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Risk of transmitting COVID-19 through vaginal fluids low

Jairia Dela Cruz
16 Apr 2020

The odds of women passing coronavirus disease 2019 (COVID-19) to their sexual partners appear to be low, with two studies showing no evidence of the disease-causing SARS-CoV-2 virus existing in the vaginal fluids of infected patients.

SARS-CoV-2 is known to be mainly transmitted via respiratory air droplets. However, several reports have shown that the virus may also be found in anal swab and tear samples from COVID-19 patients, suggesting other possible routes of person-to-person transmission. [Lancet 2020;doi:10.1016/S0140-6736(20)30313-5; medRxiv 2020;doi:10.1101/2020.02.06.20020974; Clin Infect Dis 2020;doi:10.1093/cid/ciaa149]

In the first study, researchers from the Huazhong University of Science (HUST) and Technology in Wuhan, China, looked at 35 female COVID-19 patients (average age, 61.5 years) to explore the possibility of sexual transmission. They asked about the sexual activities of the patients and performed RT-PCR analysis of SARS-CoV-2 in the anal swab and vaginal environment samples (including cervical or vaginal residue exfoliated cells).

All the samples from vaginal environment returned negative results, and only an anal swab sample from a single patient tested positive for SARS-CoV-2. The infection rate in the sexual partners of the patients was 42.9 percent, but only two women reported copulating with their mates during a possible SARS-CoV-2 infection incubation period (from 14 days before onset of first symptom). [medRxiv 2020;doi:10.1101/2020.02.26.20028225]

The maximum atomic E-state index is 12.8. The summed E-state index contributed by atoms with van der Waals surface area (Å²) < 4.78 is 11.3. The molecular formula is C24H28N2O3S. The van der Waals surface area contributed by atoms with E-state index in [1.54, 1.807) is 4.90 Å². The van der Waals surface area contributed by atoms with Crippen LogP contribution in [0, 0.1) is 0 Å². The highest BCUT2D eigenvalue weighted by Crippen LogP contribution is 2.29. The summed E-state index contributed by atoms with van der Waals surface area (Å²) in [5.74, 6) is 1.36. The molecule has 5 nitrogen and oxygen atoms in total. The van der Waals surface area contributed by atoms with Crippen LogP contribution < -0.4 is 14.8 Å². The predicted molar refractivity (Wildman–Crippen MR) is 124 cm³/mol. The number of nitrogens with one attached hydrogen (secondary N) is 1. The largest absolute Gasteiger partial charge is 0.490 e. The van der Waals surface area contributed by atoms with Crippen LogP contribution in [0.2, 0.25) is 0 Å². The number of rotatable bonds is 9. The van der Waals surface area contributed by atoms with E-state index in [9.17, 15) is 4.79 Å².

Both women used intrauterine device for contraception. One disclosed having regular sex with her partner during the 14 days before onset of first symptom; there was no sexual contact after she started to present with fever. Meanwhile, the other patient reported mating for a longer period, ending only on the day she was diagnosed with the infection. Her partner was subsequently diagnosed with COVID-19, whereas the former patient’s was not.

Results were consistent to that of a study conducted by investigators from the Peking Union Medical College (PUMC) in Beijing, China. None of the vaginal swab samples from 10 postmenopausal women aged 52 to 80 years with confirmed severe COVID-19 pneumonia tested positive for SARS-CoV-2. The samples had been collected between 17 and 40 days following symptom onset. [Clin Infect Dis 2020;doi:10.1093/cid/ciaa375]

Even when patients’ respiratory symptoms were severe, the results of vaginal swabs were negative. Therefore, it is possible that SARS-CoV-2 does not enter the vaginal fluid,” the PUMC investigators noted.

The results … show no evidence of sexual transmission of SARS-CoV-2, [possibly due to the] lack of ACE2 expression, which is the receptor of SARS-CoV-2, in the vagina and cervix tissues,” the HUST researchers said.

However, they pointed out that behaviour relating to sexual activities involves not only coitus but also hugs, kisses, and oral and anal penetration, among others. Given the complexity of such a behavior and that asymptomatic people are potential sources of infection, intimate contact during sex should not be ignored as it may still result in transmission of SARS-CoV-2 virus.

“More research about possible differences in the pathophysiology of SARS-CoV-2 in the female genital tract of premenopausal women is needed,” said the PUMC investigators.

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